Even in the public school system today, with increasingly demanding standards to be met and more emphasis being placed upon math and science, the importance of handwriting instruction is seen as negligible at best. While most students do have some form of handwriting instruction by third or fourth grade, still there has been a shift from the beauty of handwriting to writing efficiently. No more elegant lettering, precise loops and curves, and slant, but more of a modified printing called Italic. It is a style of handwriting that uses small “tails” to semi-connect printed letters. Yet most students, if given the choice, still prefer the computer keyboard to the pen.
So good penmanship, so important and defining of character when I, and perhaps anyone over the age of 40, was a child, is an all but lost discipline. And no longer vital to our successes in today’s business world, it is generally not featured in the course catalogs of institutions of higher learning or even adult education facilities.
Not so for the students of my town, Kingston, Tennessee, in 1857, who, according to an original document possessed by a Ms. Sandy Pierce, signed up for a commercial penmanship class. Ms. Pierce stated that the flourishes of the handlettering make the document at times difficult to read, whether the result of poor penmanship, hence the need for the course, or the extreme strokes of the Spencer method of handwriting.
(The Spencer Method was introduced in 1848 by Platt Rogers Spencer and became the basis of how all cursive handwriting was taught in the United States for the next 50 or more years—see the Coca Cola logo for an example. In 1894 Austin Palmer developed a less ornate but equally rigid method of cursive writing that became the norm for all public school students by 1925.)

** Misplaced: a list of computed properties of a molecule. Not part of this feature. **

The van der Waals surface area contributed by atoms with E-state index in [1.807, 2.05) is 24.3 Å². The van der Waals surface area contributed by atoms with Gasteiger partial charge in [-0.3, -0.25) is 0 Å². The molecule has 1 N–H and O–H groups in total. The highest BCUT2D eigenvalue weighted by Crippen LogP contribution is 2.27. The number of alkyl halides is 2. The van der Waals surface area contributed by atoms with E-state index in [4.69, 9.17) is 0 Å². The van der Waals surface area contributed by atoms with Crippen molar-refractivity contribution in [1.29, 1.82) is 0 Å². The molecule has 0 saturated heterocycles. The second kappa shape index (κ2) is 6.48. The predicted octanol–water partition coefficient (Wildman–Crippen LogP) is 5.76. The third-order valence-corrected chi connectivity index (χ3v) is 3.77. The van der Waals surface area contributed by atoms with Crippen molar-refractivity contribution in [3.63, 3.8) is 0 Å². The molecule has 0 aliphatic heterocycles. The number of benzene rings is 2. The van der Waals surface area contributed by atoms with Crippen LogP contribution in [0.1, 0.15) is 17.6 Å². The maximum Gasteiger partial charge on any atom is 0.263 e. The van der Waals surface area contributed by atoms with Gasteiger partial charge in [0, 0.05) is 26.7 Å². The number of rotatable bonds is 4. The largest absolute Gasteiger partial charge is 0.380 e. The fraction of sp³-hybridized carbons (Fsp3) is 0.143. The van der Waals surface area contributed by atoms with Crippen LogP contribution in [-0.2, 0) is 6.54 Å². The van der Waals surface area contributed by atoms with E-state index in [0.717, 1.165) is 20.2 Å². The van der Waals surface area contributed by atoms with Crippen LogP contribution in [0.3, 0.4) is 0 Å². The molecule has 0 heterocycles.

But, I digress; back to our Penmanship Class. The registration document dated March 17, 1857, showed our mid-19th century students paid $3 each for 10 two-hour lessons in commercial penmanship. 21 students were enrolled in the class taught by a “J. C. (could be H.) Walker.” (It appears whoever prepared the document for signing needed the course as well.) That seems quite a large class to me. I could understand if it were “Windows for Beginners” or “Texting 101.” It’s all relative, I suppose.
I still prefer the cursive writing I learned as a child, even though I, too, have succumbed to the speed and efficiency of the keyboard for most of my own personal communications, save an envelope or a sticky note or two. I have actually received many complements over the years on how “pretty” my handwriting was (it has somewhat degenerated, I admit). I make it a point to send handwritten “thank you” notes and birthday cards, at least, so they are more personal than an email. Once in awhile, I will send a handwritten letter as well (it is a lost art I want to cultivate). And I have saved most every handwritten letter or card of any type I have ever received, and I cherish them. (When was the last time you received an email you cherished?)